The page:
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Rough sleeping has almost doubled in London in the past few years and private businesses are making it tough for the new homeless to put down their blankets.
Peter Wilby’s First Thoughts column.
To cement its identity in future coalitions, the party needs to own departments.
Thirty years later questions still haunt many of those who took part. Could the outcome have been different?
Football is a supreme instrument of soft power and can unite people as little else can. But allegations of Fifa corruption have tarnished the image of the beautiful game. Can anything be done to save it?
Becoming one of the “Admitted” involved attending a dinner with Kim Jong-il, who played with his white Maltese puppy and kicked off his shoes under the table.
Attlee had an image. A wise man, he made his image rather like the real thing – quiet, cricket-loving, terse, a suburban bank manager – and it resonated with the times.
At the heart of this book is a tense fireside tale, in which a storyteller is invited to entertain five orphans at an adults’ birthday party.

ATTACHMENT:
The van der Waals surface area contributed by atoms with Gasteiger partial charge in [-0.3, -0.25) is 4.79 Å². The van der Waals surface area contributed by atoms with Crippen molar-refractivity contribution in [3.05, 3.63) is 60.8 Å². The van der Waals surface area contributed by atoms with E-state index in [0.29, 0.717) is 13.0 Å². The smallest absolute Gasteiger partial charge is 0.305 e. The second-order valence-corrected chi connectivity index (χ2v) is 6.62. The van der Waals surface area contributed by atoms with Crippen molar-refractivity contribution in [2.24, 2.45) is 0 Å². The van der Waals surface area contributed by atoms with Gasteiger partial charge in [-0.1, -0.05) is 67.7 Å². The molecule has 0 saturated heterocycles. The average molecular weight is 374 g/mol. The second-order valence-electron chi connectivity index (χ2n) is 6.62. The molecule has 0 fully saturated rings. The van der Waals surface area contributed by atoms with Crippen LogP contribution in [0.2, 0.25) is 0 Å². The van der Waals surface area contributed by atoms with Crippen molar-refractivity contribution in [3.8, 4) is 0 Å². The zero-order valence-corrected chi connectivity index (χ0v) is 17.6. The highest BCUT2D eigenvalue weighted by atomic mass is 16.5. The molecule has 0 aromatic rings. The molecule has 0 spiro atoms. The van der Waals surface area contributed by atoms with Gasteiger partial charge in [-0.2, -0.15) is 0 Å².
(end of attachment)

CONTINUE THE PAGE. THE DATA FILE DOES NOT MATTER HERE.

The setting is suburban posh – we are in Richmond – and the teenagers that stroll and sometimes strut across its pages are privileged types who attend smart private schools.
The Forbidden Game uses golf – a game that most in the country probably still know nothing about – to gain a rare insight into ordinary Chinese lives.
These two city books are linked by an inquiry into the mysterious ways in which the spaces of our early lives come to structure imagination, creativity and the self.
There are many echoes of the literary lineage to which these books must belong. Owen’s old lie is in all of them, as is Whitman’s precious blood.
Oh, Paris. So nostalgic, so mythical. “Do they say that in English – mythical? Ah, yes! So mythical!”
Speculation about the degree to which human beings and animals experienced pain has a long history.
How the great TV dramatist and screenwriter was driven by innovation and risk. Plus, bank-breaking art at the RA Summer Exhibition.
Here are lesbians, bisexuals, fat people, tattooed people, old people, disturbed people, constipated people, people without teeth and of course crooked people.
As the illegitimate mixed-race daughter of an admiral in 18th-century England, Dido Elizabeth Bell’s status is too high to allow her to eat with the servants, yet too low to permit her to join guests for dinner.
Sometimes, just going to greet a patient can make all the difference.
Nicholas Lezard's Down and Out column.
In Sheffield, 96-year-old Tanya Schmoller will be cheering on Uruguay. After all, she attended the first ever World Cup finals, held in Uruguay in 1930.
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